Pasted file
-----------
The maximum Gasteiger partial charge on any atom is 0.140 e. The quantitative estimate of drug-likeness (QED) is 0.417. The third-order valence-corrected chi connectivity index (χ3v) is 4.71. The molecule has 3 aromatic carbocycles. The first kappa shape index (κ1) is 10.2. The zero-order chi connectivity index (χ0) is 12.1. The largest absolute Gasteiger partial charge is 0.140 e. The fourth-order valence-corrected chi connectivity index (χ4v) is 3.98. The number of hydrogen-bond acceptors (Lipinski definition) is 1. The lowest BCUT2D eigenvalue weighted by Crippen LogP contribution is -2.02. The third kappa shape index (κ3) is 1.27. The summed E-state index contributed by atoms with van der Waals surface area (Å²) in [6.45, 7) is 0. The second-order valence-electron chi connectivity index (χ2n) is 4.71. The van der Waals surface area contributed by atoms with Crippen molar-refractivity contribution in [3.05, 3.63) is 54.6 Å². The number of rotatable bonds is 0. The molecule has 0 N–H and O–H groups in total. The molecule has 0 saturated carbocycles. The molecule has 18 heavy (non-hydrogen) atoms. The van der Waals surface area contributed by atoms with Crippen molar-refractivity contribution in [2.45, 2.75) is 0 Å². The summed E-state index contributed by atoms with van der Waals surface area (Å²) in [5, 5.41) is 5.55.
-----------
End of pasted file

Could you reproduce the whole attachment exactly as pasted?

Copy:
The maximum Gasteiger partial charge on any atom is 0.140 e. The quantitative estimate of drug-likeness (QED) is 0.417. The third-order valence-corrected chi connectivity index (χ3v) is 4.71. The molecule has 3 aromatic carbocycles. The first kappa shape index (κ1) is 10.2. The zero-order chi connectivity index (χ0) is 12.1. The largest absolute Gasteiger partial charge is 0.140 e. The fourth-order valence-corrected chi connectivity index (χ4v) is 3.98. The number of hydrogen-bond acceptors (Lipinski definition) is 1. The lowest BCUT2D eigenvalue weighted by Crippen LogP contribution is -2.02. The third kappa shape index (κ3) is 1.27. The summed E-state index contributed by atoms with van der Waals surface area (Å²) in [6.45, 7) is 0. The second-order valence-electron chi connectivity index (χ2n) is 4.71. The van der Waals surface area contributed by atoms with Crippen molar-refractivity contribution in [3.05, 3.63) is 54.6 Å². The number of rotatable bonds is 0. The molecule has 0 N–H and O–H groups in total. The molecule has 0 saturated carbocycles. The molecule has 18 heavy (non-hydrogen) atoms. The van der Waals surface area contributed by atoms with Crippen molar-refractivity contribution in [2.45, 2.75) is 0 Å². The summed E-state index contributed by atoms with van der Waals surface area (Å²) in [5, 5.41) is 5.55.